1. Arisugawa Park
1. Bring the cloud novel Arisugawa Park to a reasonable conclusion. In the past two months, though still on the first day of the action, I have put up 20 sections of carefully reedited (and in many cases rewritten) Japanese novelistic material. I feel that a few people who know me are reading, a larger number of people who don't know me are reading, and everyone is respectful.
This is a powerfully good feeling that washes out some of the bad taste of the Internet. It has really pushed me to dredge my memories of Japan, the ones really in my bones, and present a narrative that is somehow recollection-based and in the now. The novel is ambitious and original, it just doesn't contain drone hunters, zombies, magick, overdone violence, techno disillusion, snarky cleverness, verbose fracturing, or the other hallmarks of post-oak lit.
3. Come back to Cowachunga. This book I believe can only be written again once I am in somewhere like Miami Beach or Tulum, for starters, and then maybe Guatemala, other parts of Mexico, moving toward Las Vegas and ghost town Nevada on the way to Reno. The book would have been banned and sold in paper bags out of the sides of renegade literary dens in Swansea and Bourdeaux (under the black cat imprint) a hundred years ago, lets see what happens in this post-oak world.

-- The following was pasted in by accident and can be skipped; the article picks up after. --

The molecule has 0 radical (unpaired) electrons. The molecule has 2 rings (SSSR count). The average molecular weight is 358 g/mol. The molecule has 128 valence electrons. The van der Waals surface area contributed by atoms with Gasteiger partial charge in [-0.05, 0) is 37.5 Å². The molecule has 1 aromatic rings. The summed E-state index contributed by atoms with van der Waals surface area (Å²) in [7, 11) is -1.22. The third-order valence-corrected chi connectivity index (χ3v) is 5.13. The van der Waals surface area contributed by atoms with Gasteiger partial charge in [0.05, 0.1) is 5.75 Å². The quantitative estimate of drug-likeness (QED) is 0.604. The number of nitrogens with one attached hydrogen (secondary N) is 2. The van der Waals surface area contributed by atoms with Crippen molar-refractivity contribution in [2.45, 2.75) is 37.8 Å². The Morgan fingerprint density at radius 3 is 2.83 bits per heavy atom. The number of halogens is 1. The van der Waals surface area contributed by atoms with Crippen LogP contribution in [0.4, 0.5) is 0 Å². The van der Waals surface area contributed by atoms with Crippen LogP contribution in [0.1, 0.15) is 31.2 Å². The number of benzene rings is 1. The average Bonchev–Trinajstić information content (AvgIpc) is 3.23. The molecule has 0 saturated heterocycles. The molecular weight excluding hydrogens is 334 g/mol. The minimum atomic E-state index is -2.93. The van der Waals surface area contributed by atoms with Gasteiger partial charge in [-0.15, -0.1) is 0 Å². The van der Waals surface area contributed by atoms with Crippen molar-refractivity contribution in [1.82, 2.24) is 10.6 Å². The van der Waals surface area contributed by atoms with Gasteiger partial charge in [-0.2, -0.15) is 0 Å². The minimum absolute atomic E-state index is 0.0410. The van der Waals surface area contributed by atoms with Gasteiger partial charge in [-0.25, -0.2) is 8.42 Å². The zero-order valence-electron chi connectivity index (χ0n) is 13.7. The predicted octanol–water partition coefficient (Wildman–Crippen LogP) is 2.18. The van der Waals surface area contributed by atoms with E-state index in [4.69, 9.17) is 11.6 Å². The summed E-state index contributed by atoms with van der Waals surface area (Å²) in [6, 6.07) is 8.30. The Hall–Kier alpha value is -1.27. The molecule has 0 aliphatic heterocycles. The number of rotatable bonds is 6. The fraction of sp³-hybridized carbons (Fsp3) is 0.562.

4. Start presenting research background to EVEN, my future-set trilogy on the horizon, on the EW blog. The fictitious Hendrix/Marley meetup in 1968 was the first of these and will not be the last. Pieces can take all kinds of forms, from NGO white papers to HuffPost editorials. EVEN is going to blow a lot of minds... it is something I see myself grappling with as an author only when I have earned enough from my fiction to allow me to write creatively full time.
In other news, Arisugawa Park 1.21 - David & the Two Heavies is nearly ready for publication. This is my most thriller-esque section yet and is 100 percent newly created. I am proud of it and think it gets the reader into a DaVinci Code level of understanding that there is some intricate, shadowy plot behind Eve's waking in the love hotel with her dead lover on top.